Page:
[0074] There might also be variations in which sequence the steps are performed, without changing the concept of the patent.

[0075] Also, how to perform the successful RAU procedure is not shown here, i.e. after the re-scheduling of the steps. However, the important issue with the latter embodiment is that the new SGSN contacts the HLR before sending the SGSN Context Acknowledge to the old SGSN. In this way, the new SGSN will have available the data required to determine if the MS is allowed to roam into the current area before the new SGSN informs the old SGSN whether the inter SGSN RAU procedure was successful or not.

[0076] Still referring to the second embodiment, when receiving the SGSN Context Response message, the new SGSN (preferably immediately) contacts the HLR with the Update Location message to receive information on the MS and checks if the MS has roaming restrictions in the area where the MS is located. If the MS has roaming restrictions, the inter SGSN RAU procedure is aborted by that the new SGSN sends a RAU Reject towards the MS, informing the MS to keep its MM context and PDP contexts. Also, the new SGSN sends an SGSN Context Acknowledge message towards the old SGSN, informing the old SGSN to keep the MM context and PDP contexts of the MS.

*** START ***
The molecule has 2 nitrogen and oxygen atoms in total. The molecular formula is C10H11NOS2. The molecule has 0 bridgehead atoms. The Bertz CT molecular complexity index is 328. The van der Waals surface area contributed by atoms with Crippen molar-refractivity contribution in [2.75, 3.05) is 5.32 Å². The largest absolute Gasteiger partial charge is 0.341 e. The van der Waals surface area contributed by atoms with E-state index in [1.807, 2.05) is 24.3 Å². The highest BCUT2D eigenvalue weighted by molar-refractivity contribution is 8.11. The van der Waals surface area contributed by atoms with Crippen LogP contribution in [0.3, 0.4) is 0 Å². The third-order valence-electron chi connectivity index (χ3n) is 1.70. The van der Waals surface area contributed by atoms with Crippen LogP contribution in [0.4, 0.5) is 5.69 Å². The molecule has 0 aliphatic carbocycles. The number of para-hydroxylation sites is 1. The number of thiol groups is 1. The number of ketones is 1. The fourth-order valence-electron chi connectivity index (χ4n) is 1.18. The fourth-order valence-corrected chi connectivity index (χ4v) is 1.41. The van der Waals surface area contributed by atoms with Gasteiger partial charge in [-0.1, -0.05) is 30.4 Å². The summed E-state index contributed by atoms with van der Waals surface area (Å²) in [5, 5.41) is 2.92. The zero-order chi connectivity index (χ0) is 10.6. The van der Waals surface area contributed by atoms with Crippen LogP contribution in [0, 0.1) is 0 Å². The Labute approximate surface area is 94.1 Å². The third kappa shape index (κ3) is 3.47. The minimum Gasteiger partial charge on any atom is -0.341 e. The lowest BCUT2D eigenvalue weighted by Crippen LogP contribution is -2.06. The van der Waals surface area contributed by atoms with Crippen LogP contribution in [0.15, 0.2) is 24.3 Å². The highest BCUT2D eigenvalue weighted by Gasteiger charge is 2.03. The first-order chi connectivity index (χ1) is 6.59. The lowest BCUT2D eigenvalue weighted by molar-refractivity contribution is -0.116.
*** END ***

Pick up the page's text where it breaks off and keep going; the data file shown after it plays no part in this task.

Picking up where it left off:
[0077] As in the first embodiment, a new cause code informing the old SGSN that it shall keep the MS data is preferably introduced in the SGSN Context Acknowledge message (defined in 3GPP TS 29.060).

[0078] Optionally, the SGSN Context Acknowledge message can also be updated to include TEIDs (Tunnel End Point Identities) and IP (Internet Protocol) addresses of the involved GGSN(s), so that the old SGSN can again update the GTP tunnels towards the involved GGSN(s). This should be done if the new SGSN updates the GTP tunnels towards the involved GGSN(s) before noticing that the MS has roaming restrictions in the area where it is located. The new SGSN can also, in this message, indicate to the old SGSN which GTP tunnels that were updated (towards GGSNs), and which tunnels that were not updated. In this way, the old SGSN knows which GTP tunnels it has to update.